All Ages of Geek Joey Sourlis Voice Actor Interview

We Interviewed Voice Actor Joey Sourlis

Hey there! I’m Joey Sourlis, and I voice things for a living. I’ve had the opportunity to lend my talents to projects all over the place, from audiobooks to video games, animations, and much more. I do this because I love it, and I always encourage people to do what makes them feel the same. Life to me, is the pursuit of happiness. “Pursuit” being the key word. It’s all in the journey! Let me take you on mine for a little bit.

1. What inspired you to become a voice actor?

As a kid, I always had a knack for impressions and playing characters. I’d always come up with intricate stories and funny voices with my brother for when we played with our toys as kids. We always had a blast! It never really went away as I got older, and I found a career that “scratched that itch” for me. The characters I voice are my action figures, one could say! 

2. Can you describe your process for preparing for a voice acting role?

I always start with my warm ups! I do lip trills to help me enunciate my words better, and to warm up my vocal chords. Then, depending on what I’m working on, I try to get myself familiar with the “enviornment” of said project. For characters, I try to immerse myself into a time period in my life where I could relate more personally to the character I’m playing. A time where I was in a similar headspace. It’s a lot of “me trying to see things from their point of view.” For narration, I feel like I also do character work with that as well. The narrator is a character themselves to me- SOMEONE has to tell the story, right? Commercial work is actually easier for me to hop into cold;  commercial work is a separate beast entirely!

3. What has been your biggest challenge as a voice actor and how have you overcome it?

I think personally, “being a Voice Actor” itself is the biggest challenge I’ve faced in my life- and I’m always finding new ways to overcome it! I know that’s a very broad answer, so to be a little more specific, enunciation has actually been a challenge for me. Taking classes, learning proper throat care, all helped me figure out how to get a handle on it.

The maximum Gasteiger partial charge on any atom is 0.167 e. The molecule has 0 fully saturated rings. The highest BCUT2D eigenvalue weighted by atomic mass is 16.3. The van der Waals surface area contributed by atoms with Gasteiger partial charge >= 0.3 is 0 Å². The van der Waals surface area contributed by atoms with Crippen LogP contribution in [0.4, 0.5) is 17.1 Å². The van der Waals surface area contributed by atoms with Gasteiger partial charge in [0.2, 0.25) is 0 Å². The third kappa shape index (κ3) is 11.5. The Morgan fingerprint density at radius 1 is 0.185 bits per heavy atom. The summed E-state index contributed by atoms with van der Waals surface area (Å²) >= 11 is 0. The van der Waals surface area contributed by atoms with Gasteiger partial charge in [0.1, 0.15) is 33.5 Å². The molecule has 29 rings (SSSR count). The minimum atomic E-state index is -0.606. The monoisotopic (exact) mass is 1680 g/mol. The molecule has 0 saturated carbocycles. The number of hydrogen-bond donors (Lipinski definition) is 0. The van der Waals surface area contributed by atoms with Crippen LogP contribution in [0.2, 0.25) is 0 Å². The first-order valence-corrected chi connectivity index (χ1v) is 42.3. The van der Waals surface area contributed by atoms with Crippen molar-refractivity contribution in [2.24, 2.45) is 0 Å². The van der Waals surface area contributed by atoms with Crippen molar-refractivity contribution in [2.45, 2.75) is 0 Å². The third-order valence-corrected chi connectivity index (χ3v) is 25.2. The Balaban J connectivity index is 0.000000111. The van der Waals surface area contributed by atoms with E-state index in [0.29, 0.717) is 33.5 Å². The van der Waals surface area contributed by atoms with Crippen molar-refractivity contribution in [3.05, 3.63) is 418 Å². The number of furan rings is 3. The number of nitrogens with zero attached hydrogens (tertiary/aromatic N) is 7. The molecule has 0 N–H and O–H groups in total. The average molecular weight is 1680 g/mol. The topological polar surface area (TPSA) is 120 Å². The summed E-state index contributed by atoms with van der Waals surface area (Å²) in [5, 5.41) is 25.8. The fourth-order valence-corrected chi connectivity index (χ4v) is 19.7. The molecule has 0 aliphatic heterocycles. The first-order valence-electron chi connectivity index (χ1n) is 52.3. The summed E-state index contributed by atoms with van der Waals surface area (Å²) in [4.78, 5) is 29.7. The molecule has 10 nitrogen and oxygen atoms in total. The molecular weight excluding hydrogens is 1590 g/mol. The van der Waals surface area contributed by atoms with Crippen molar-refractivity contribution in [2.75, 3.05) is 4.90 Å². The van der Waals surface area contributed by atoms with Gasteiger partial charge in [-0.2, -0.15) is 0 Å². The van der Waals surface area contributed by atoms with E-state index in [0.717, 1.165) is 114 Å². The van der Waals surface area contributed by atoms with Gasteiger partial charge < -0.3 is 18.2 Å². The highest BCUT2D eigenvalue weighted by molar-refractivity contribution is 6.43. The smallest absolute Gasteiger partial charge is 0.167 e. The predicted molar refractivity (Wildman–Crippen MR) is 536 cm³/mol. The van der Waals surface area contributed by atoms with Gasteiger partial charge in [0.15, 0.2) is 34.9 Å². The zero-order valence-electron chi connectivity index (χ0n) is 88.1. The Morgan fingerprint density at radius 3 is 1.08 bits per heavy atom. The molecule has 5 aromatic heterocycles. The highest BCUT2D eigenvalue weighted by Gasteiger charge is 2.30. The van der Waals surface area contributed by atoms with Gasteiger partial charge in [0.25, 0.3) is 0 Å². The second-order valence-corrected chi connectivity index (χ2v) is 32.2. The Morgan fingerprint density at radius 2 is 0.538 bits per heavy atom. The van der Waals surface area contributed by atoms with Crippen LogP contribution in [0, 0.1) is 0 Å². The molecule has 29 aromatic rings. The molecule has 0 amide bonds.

4. Can you tell us about a particularly memorable project you’ve worked on and why it stands out to you?

Edgar Kettle in Foolish Mortals. That was probably the funniest character I’ve had the chance to portray to date- his puns are hilarious. It’s kind of difficult to make me genuinley laugh, you really have to catch me off guard… and I’m PRETTY observant. So, if you’ve made me laugh- you got me good. Edgar Kettle’s puns come off so casually, like it’s just apart of his vocabulary; which was a particularly fun stretch of the old acting chops! I had such a blast in the booth recording for this guy.

5. How do you handle the pressure of performing in front of a microphone?

I just look directly at my microphone. Like if I’m in a class performing, I do NOT look anywhere else but at my mic. It’s sort of an “outta sight, outta mind” type thing. Luckily, I’m pretty okay when I’m recording on my own- because I know for a fact I’m alone. I also love collaborating and taking direction, it’s just a natural groove for me!

6. Can you share any advice for aspiring voice actors just starting out in the industry?

Breathe. Be patient. Start out taking classes and get a feel for how to navigate the field first, because this IS a business. You are essentially starting your own business in voiceover- so take financial classes as well. You are going to need them! As far as the performance side, please note that it is called voice “acting” for a reason. You aren’t just reading off of the page, you gotta convince the listener you’re in it. You gotta sell people the products in commercials, For video games and animation- you gotta sell me that you’re actually this gigantic centipede that teaches English Class to inner city schools, or whatever character you’re playing! For Narration, you gotta sell me the story you’re telling. It’s more than “reading from a script,” It’s bringing “life” to the script given. 

7. Can you tell us about a time when you had to adapt to a new character or voice?

I do a lot of dubbing, and I’m currently working on a series as the lead character. I’m CONSTANTLY having to adapt because, this character is very unpredictable- and was kind of hard to get a read on when I was initially cast. Sometimes when I’m cast in a role, the only person who is sure i’m a good fit is the Casting Director. As we’re working more and more on the show, I’ve grown familiar with what kind of person he is- and am able to sort of “predict the unpredictable” with him!